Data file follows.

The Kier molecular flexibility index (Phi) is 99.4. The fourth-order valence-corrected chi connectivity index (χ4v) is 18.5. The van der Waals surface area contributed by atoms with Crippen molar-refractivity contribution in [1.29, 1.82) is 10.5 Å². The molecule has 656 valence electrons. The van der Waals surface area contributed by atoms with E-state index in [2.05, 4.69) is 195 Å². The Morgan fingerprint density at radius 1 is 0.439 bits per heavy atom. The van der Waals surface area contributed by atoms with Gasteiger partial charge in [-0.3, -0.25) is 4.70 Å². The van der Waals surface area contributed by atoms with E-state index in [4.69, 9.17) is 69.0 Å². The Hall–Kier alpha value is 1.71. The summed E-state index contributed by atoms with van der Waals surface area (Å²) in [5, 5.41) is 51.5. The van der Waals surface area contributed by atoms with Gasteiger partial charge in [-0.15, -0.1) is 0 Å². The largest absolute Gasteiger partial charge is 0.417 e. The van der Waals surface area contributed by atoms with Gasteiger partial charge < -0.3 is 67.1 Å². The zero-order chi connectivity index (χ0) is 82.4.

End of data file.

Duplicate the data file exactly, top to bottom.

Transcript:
The Kier molecular flexibility index (Phi) is 99.4. The fourth-order valence-corrected chi connectivity index (χ4v) is 18.5. The van der Waals surface area contributed by atoms with Crippen molar-refractivity contribution in [1.29, 1.82) is 10.5 Å². The molecule has 656 valence electrons. The van der Waals surface area contributed by atoms with E-state index in [2.05, 4.69) is 195 Å². The Morgan fingerprint density at radius 1 is 0.439 bits per heavy atom. The van der Waals surface area contributed by atoms with Gasteiger partial charge in [-0.3, -0.25) is 4.70 Å². The van der Waals surface area contributed by atoms with E-state index in [4.69, 9.17) is 69.0 Å². The Hall–Kier alpha value is 1.71. The summed E-state index contributed by atoms with van der Waals surface area (Å²) in [5, 5.41) is 51.5. The van der Waals surface area contributed by atoms with Gasteiger partial charge in [-0.15, -0.1) is 0 Å². The largest absolute Gasteiger partial charge is 0.417 e. The van der Waals surface area contributed by atoms with Gasteiger partial charge < -0.3 is 67.1 Å². The zero-order chi connectivity index (χ0) is 82.4.